IHRC-We want to reduce 28 million housing deficit in Nigeria
The Director and Ambassador of the Africa Region Headquarters of the commission, Dr Tivlumun Ahure, stated this while briefing newsmen in Abuja recently.
He said that the objective was to contribute to the efforts of the Nigerian government to achieve the affordable housing goal listed in the United Nations Sustainable Development Goals (SDGs) before 2030.
He argued that for the country to increase and improve housing opportunities for low and moderate-income households, and the special needs population, among others, concerted efforts at reducing it is required.
According to Ahhure, “Indeed, Nigeria faces a severe housing deficit as estimated by the Federal Mortgage Bank indicating a deficit of at least 28 million housing units.
“While the deficit cannot be addressed within the lifetime of an administration, a concerted effort at reducing it is, however, clearly required.
“This will entail creating linkages between the provision of land to property developers, increased availability of housing finance, reduction in property transaction costs and job creation across sectors ancillary to the provision of additional housing stock.”
He stated that in January 2021, the commission communicated to the Federal Government its intention to assist millions of people that live in slums and substandard houses to have adequate housing.
“The IHRC’s proposed pro-poor housing scheme in Nigeria is, therefore, going to be on a joint venture basis with the government.
“It will be to us a dream come true to facilitate an increase in housing stock via Public Private Partnerships (PPP) as well as through housing finance reforms,” he said.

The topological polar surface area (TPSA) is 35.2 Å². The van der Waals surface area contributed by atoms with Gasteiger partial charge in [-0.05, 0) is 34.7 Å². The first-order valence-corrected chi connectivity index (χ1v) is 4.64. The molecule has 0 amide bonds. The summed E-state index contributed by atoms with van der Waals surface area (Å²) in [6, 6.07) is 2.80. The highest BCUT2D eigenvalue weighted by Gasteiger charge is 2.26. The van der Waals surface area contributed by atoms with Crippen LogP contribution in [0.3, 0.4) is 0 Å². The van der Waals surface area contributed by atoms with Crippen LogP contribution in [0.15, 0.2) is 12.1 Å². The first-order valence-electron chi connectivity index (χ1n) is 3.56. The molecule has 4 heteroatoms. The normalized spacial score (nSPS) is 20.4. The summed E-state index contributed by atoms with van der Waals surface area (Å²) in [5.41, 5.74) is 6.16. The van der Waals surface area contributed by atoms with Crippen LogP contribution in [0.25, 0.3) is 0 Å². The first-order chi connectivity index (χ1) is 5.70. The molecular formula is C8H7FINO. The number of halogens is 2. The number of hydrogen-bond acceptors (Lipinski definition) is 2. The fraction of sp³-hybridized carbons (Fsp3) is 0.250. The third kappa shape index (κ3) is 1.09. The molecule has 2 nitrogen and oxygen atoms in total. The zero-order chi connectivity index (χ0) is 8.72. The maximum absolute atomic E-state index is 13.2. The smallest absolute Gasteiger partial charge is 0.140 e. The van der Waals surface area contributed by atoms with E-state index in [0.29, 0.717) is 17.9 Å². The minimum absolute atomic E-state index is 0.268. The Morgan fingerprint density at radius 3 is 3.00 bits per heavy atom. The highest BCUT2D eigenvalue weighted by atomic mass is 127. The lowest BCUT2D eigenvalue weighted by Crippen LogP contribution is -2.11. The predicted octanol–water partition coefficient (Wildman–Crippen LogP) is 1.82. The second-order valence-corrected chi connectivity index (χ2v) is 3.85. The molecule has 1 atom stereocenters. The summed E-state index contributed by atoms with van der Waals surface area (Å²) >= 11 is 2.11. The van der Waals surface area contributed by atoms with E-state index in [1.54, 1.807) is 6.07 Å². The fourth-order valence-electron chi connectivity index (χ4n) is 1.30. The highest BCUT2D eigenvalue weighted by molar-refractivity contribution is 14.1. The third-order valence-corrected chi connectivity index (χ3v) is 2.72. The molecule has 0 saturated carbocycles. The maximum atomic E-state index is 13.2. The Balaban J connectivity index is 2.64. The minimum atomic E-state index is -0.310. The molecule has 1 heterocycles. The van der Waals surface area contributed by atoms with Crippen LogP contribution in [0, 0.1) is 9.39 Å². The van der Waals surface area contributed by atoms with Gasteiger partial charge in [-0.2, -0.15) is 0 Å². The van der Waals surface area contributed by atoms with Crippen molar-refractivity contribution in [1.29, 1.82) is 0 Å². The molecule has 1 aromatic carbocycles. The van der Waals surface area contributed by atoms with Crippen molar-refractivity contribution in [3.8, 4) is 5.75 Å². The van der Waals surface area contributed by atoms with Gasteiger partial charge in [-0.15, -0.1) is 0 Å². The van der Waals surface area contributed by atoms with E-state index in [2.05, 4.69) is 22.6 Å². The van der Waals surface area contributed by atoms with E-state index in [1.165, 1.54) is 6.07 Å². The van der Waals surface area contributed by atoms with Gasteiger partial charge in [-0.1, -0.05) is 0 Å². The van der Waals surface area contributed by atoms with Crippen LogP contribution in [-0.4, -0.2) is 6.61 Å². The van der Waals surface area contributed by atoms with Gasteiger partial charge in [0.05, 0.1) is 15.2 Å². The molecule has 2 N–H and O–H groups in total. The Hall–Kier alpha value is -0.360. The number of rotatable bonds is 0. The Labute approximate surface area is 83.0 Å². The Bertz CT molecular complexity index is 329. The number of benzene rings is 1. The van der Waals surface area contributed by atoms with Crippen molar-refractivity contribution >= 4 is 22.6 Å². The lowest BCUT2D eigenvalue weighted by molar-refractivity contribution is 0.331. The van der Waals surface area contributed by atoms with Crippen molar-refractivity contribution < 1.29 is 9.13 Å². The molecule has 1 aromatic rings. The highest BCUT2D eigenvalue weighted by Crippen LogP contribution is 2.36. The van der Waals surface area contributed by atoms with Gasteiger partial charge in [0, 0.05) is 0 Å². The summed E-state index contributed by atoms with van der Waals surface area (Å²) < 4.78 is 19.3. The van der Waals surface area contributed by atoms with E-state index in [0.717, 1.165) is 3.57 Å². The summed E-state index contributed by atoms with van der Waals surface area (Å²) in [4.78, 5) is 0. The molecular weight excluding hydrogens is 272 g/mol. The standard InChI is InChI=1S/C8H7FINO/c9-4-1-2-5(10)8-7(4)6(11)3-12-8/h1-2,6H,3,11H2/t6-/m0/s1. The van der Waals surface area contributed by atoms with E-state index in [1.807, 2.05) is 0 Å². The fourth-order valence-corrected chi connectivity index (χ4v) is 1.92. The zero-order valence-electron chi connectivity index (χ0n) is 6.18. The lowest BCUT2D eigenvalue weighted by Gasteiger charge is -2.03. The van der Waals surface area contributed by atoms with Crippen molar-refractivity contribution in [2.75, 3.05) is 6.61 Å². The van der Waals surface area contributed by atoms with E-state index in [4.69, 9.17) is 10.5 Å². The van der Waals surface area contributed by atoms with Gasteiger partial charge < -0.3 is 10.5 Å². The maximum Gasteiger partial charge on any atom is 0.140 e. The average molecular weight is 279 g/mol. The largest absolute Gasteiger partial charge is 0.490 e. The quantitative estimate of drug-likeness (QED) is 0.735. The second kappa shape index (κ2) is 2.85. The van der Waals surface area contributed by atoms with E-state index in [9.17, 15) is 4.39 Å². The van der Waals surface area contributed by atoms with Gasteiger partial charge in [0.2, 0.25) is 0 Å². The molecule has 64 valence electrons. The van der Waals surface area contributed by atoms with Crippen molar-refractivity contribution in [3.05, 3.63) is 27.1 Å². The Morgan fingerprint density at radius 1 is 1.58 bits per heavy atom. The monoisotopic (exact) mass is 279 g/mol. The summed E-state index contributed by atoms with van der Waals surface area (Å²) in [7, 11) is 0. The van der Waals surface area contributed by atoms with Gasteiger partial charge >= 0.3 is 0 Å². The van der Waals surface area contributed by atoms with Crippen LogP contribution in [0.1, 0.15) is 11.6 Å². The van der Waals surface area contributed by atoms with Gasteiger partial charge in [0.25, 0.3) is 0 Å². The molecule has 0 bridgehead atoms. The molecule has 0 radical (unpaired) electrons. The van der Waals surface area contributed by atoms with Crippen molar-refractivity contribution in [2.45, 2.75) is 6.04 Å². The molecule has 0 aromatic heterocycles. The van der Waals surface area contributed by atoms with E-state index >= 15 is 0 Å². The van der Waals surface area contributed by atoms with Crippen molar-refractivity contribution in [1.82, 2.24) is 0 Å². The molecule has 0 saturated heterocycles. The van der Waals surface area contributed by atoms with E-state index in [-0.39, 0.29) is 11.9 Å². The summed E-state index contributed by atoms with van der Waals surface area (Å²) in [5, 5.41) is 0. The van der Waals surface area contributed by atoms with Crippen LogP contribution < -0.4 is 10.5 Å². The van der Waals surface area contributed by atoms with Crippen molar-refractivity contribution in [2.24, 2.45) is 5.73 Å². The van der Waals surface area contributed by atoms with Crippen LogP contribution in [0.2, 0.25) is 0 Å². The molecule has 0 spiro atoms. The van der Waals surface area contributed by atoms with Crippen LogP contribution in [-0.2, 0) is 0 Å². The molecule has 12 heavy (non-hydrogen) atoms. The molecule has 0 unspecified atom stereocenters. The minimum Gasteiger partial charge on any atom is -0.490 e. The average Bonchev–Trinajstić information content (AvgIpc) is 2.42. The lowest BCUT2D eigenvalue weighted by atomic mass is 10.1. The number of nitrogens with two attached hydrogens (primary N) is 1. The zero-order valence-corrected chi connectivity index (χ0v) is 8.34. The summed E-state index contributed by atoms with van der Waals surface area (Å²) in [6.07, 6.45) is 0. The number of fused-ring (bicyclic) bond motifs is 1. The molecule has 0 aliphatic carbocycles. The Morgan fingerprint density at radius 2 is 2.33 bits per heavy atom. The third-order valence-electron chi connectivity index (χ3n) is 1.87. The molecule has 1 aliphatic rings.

On his part, the newly appointed Director of the commission, Dr. Edward Olutoke, lamented the economic situation in the country.
He said, “More than 75% of Nigerians are living below the poverty line. Less than $2 a day then something is fundamentally wrong. So, the religion that brought us to this level is a very bad religion and the distortion system that brought us to this level is a terrible system.
The political system that navigated us to this point is a terrible one and unless we do something as shocking as what the International Human Rights Commission is doing right now, we are not going get out of this quagmire,” he said.
Olutoke said that housing is key and important to every Nigerian as “it is fundamental to have a shelter over one’s head.
“For me this is an assignment which I am committed to achieving.
“Housing is key, shelter is too key and fundamental and these are the things we toil within our decision making process.
“For instance, If we move 5,000 families moved from Asokoro or within the city centre to a new land, the house rents will definitely reduce and so the issue of high house rents will be a thing of the past,” he posited. decision-making